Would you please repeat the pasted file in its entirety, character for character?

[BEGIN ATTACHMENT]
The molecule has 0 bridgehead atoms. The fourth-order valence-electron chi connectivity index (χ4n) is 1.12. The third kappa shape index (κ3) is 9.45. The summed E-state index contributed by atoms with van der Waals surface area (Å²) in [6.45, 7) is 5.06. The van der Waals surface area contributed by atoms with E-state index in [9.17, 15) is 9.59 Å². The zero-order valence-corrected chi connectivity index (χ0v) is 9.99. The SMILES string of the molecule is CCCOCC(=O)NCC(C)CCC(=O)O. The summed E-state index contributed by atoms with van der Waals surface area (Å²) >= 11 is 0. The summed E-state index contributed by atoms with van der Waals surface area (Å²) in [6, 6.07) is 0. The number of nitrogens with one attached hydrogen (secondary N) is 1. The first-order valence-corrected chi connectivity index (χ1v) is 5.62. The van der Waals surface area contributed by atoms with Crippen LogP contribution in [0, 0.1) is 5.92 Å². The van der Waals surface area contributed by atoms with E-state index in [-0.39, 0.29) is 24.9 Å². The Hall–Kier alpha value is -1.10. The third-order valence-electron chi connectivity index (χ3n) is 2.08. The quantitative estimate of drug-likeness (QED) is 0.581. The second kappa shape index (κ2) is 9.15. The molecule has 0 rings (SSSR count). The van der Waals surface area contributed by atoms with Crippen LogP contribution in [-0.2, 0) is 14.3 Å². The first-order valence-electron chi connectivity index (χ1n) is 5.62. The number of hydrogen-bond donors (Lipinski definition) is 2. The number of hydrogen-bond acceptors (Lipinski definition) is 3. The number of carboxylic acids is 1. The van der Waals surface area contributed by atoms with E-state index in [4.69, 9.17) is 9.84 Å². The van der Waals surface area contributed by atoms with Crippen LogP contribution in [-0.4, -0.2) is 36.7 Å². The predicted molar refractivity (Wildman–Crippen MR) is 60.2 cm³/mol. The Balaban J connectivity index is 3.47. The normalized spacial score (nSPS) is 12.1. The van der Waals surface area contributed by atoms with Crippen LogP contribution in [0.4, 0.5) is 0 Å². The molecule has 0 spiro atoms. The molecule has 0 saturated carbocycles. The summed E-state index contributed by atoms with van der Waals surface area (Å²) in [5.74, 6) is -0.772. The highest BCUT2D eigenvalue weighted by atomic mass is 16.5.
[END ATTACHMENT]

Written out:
The molecule has 0 bridgehead atoms. The fourth-order valence-electron chi connectivity index (χ4n) is 1.12. The third kappa shape index (κ3) is 9.45. The summed E-state index contributed by atoms with van der Waals surface area (Å²) in [6.45, 7) is 5.06. The van der Waals surface area contributed by atoms with E-state index in [9.17, 15) is 9.59 Å². The zero-order valence-corrected chi connectivity index (χ0v) is 9.99. The SMILES string of the molecule is CCCOCC(=O)NCC(C)CCC(=O)O. The summed E-state index contributed by atoms with van der Waals surface area (Å²) >= 11 is 0. The summed E-state index contributed by atoms with van der Waals surface area (Å²) in [6, 6.07) is 0. The number of nitrogens with one attached hydrogen (secondary N) is 1. The first-order valence-corrected chi connectivity index (χ1v) is 5.62. The van der Waals surface area contributed by atoms with Crippen LogP contribution in [0, 0.1) is 5.92 Å². The van der Waals surface area contributed by atoms with E-state index in [-0.39, 0.29) is 24.9 Å². The Hall–Kier alpha value is -1.10. The third-order valence-electron chi connectivity index (χ3n) is 2.08. The quantitative estimate of drug-likeness (QED) is 0.581. The second kappa shape index (κ2) is 9.15. The molecule has 0 rings (SSSR count). The van der Waals surface area contributed by atoms with Crippen LogP contribution in [-0.2, 0) is 14.3 Å². The first-order valence-electron chi connectivity index (χ1n) is 5.62. The number of hydrogen-bond donors (Lipinski definition) is 2. The number of hydrogen-bond acceptors (Lipinski definition) is 3. The number of carboxylic acids is 1. The van der Waals surface area contributed by atoms with E-state index in [4.69, 9.17) is 9.84 Å². The van der Waals surface area contributed by atoms with Crippen LogP contribution in [-0.4, -0.2) is 36.7 Å². The predicted molar refractivity (Wildman–Crippen MR) is 60.2 cm³/mol. The Balaban J connectivity index is 3.47. The normalized spacial score (nSPS) is 12.1. The van der Waals surface area contributed by atoms with Crippen LogP contribution in [0.4, 0.5) is 0 Å². The molecule has 0 spiro atoms. The molecule has 0 saturated carbocycles. The summed E-state index contributed by atoms with van der Waals surface area (Å²) in [5.74, 6) is -0.772. The highest BCUT2D eigenvalue weighted by atomic mass is 16.5.